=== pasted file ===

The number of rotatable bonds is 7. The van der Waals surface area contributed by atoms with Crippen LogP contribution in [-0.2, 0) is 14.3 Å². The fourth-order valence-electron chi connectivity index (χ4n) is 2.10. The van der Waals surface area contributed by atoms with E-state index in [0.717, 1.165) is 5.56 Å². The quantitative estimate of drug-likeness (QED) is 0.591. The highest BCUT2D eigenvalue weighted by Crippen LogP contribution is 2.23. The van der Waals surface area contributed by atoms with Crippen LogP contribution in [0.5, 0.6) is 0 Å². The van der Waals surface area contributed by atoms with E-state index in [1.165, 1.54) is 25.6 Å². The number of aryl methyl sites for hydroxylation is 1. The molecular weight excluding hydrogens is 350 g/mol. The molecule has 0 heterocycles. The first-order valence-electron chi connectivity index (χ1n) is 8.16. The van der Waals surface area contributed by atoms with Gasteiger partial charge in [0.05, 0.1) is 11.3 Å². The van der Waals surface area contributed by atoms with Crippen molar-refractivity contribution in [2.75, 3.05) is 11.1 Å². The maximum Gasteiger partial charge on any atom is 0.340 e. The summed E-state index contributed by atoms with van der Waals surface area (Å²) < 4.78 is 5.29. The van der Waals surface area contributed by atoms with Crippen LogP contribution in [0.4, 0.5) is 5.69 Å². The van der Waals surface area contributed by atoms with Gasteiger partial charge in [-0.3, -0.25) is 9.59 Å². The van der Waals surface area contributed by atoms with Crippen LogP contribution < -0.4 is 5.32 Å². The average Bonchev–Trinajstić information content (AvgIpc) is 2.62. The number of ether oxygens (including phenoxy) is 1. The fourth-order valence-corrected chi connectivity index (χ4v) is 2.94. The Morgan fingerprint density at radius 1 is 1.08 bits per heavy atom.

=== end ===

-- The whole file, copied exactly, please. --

The number of rotatable bonds is 7. The van der Waals surface area contributed by atoms with Crippen LogP contribution in [-0.2, 0) is 14.3 Å². The fourth-order valence-electron chi connectivity index (χ4n) is 2.10. The van der Waals surface area contributed by atoms with E-state index in [0.717, 1.165) is 5.56 Å². The quantitative estimate of drug-likeness (QED) is 0.591. The highest BCUT2D eigenvalue weighted by Crippen LogP contribution is 2.23. The van der Waals surface area contributed by atoms with Crippen LogP contribution in [0.5, 0.6) is 0 Å². The van der Waals surface area contributed by atoms with E-state index in [1.165, 1.54) is 25.6 Å². The number of aryl methyl sites for hydroxylation is 1. The molecular weight excluding hydrogens is 350 g/mol. The molecule has 0 heterocycles. The first-order valence-electron chi connectivity index (χ1n) is 8.16. The van der Waals surface area contributed by atoms with Gasteiger partial charge in [0.05, 0.1) is 11.3 Å². The van der Waals surface area contributed by atoms with Crippen molar-refractivity contribution in [2.75, 3.05) is 11.1 Å². The maximum Gasteiger partial charge on any atom is 0.340 e. The summed E-state index contributed by atoms with van der Waals surface area (Å²) < 4.78 is 5.29. The van der Waals surface area contributed by atoms with Crippen LogP contribution in [0.4, 0.5) is 5.69 Å². The van der Waals surface area contributed by atoms with Gasteiger partial charge in [-0.3, -0.25) is 9.59 Å². The van der Waals surface area contributed by atoms with Crippen LogP contribution < -0.4 is 5.32 Å². The average Bonchev–Trinajstić information content (AvgIpc) is 2.62. The number of ether oxygens (including phenoxy) is 1. The fourth-order valence-corrected chi connectivity index (χ4v) is 2.94. The Morgan fingerprint density at radius 1 is 1.08 bits per heavy atom.